Those movement breaks are really important for both teachers and students—getting outside, getting some fresh air, especially when we're all feeling a little bit trapped.
Of course there are meditation apps, there are deep breaths and stretches. As an organization, we actually did a stretch together on screen and it was really great. It just felt very connected and I think it made us all feel a little better.
Things like that can really break up the day and address that human element that we need to move our bodies, we need to breathe, we need to have breaks built in.
And then for teachers, It's really important to let yourself off the hook a little bit. It's not going to be perfect. And I think there are lessons within the lessons that can come with this whole experience. … When there are problems, we [can be] modeling problem solving. If there are glitches, we're modeling perseverance. So I think there are a lot of ways that this experience can be instructive in ways we might not expect and might not be part of the set curriculum.
[Teachers can be] looking for opportunities to let student-led instruction or project-based learning happen. Maybe you haven't tried before … and this might be the time to try them. And if they don't work, it's OK.
What guidance do you have for teachers working with and supporting families during this time, because of course parents are in a unique situation as well?
It's really important to be in contact, to have a closed loop, because we are all in this together. So communicating with parents and getting feedback from parents ... is really important. For administrators, it would also be great to get some feedback and find out how things are going and to try to get in touch.
Equity is something we also need to talk about because some families do not have the same resources, and so if you're setting up online learning, there will be families who may not be able to do that easily.
So there are some resources like Everyone On or PCs for People that administrators can help facilitate for their community members to use, if online learning is the way that they're going to go. But yes, I think using tools like Remind; TalkingPoints, which is multilingual; Zoom; Google Meets, all of those tools just to close the loop and stay connected. Communication is key, especially during times like this.
You keep coming back to connection—that kids need assurance right now, perhaps more than they need the content of an academic lesson.
Yes, and I've read some articles and I've seen some posts about worries that students might fall behind, that they aren't going to get the same instruction, et cetera. And I think there are valid concerns, [but] at the same time, I think we can't put that kind of pressure on ourselves or on the kids, especially right now. It's very true that they may not get the same kind of instruction or make the same kind of progress. But I think that's OK. And I think we're all doing our best. And again, there may be other valuable pieces to this experience that may not translate into something they're tested on but still could be a great learning experience.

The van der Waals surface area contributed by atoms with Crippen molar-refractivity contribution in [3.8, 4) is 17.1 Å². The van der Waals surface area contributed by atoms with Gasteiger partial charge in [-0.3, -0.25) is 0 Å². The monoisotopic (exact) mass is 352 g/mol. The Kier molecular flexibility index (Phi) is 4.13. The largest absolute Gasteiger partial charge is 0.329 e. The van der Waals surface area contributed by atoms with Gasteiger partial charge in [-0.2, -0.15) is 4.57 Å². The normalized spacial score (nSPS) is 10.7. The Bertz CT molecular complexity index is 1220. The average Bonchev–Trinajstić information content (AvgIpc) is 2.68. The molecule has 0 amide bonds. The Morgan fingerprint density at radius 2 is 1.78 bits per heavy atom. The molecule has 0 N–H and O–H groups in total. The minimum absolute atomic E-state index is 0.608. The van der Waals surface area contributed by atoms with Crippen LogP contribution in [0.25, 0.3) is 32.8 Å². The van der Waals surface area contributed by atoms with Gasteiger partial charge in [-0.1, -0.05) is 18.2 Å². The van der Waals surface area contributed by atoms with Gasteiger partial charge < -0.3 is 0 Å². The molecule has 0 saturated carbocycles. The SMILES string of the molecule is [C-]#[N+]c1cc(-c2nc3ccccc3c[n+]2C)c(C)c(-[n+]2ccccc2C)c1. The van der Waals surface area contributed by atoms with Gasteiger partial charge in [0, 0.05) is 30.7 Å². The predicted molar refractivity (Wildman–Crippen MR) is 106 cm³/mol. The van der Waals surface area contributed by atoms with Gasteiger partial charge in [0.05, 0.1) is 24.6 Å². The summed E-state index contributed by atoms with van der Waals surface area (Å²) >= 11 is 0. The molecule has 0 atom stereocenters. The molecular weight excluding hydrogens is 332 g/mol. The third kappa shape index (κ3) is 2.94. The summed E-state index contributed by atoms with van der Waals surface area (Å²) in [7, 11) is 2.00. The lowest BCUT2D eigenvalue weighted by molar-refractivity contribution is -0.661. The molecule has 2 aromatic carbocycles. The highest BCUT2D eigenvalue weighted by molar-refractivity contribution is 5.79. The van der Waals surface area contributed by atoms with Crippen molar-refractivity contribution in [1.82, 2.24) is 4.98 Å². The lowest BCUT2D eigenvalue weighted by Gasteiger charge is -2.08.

Common Sense also put together some resources for parents and families. What do those look like?
We have a ton of stuff for parents, and I think since kids are getting so much information about coronavirus and what's happening right now, we don't want to inundate kids with the 24-hour news cycle for sure. So we want to limit how much they have to hear and see about this and what information they do get, we want to make sure it's child-appropriate and accurate.
So if they're going on YouTube and searching for lots of videos, it's possible they'll run into misinformation or disinformation. So we want to make sure that they're getting their information from the Centers for Disease Control and Prevention and reliable sources of information just to protect and give them that news literacy piece.
But again the calming of anxiety is really important for both. Kids pick up what we're putting down as parents, so if we're anxious—and a lot of us are—kids are probably absorbing some of that. So the more that we can calm ourselves and kind of communicate that to our kids—that day by day, we're together, we're OK, we'll just take it one step at a time. That can help ease kids' fears.
And of course we have tools, meditation tools, mental health tools and apps that parents can look into as well. But getting out and moving as we were talking about is also really important because that sense of being pent up can also translate into more anxiety, feeling more amped up. So using any kind of tool. My daughter loves Ring Fit, which is on Nintendo Switch. So if you're trapped inside that's a good way to go. Just Dance, doing yoga, YouTube videos, old-school Twister, there are all kinds of options to keep yourself moving and a little bit less anxious.
You mentioned your daughter. How old is she, and can you share maybe how you have been talking with her about the coronavirus?
She is 10 and so far she is loving online school. She likes it very much. And I don't get the sense that she's extremely anxious about it, which is good. But we definitely, we try to let her take the lead in terms of how much information she wants. So we've talked about it, but we have tried not to over-talk about it or give her information that she's not looking for. And I think the togetherness, the connection between us as a family is also really calming for kids.
So I think some kids are going to look back on this time … and they're like, “Wow, both of my caregivers were home,” or “My mom got to be home,” or whatever the case is. And so it could be actually a great memory, and that's what I'm trying to keep my eye on, the positivity that could come with it, the opportunities that are coming. Which isn't always easy. I'm not doing it perfectly. I have my moments, but yeah, that's my goal.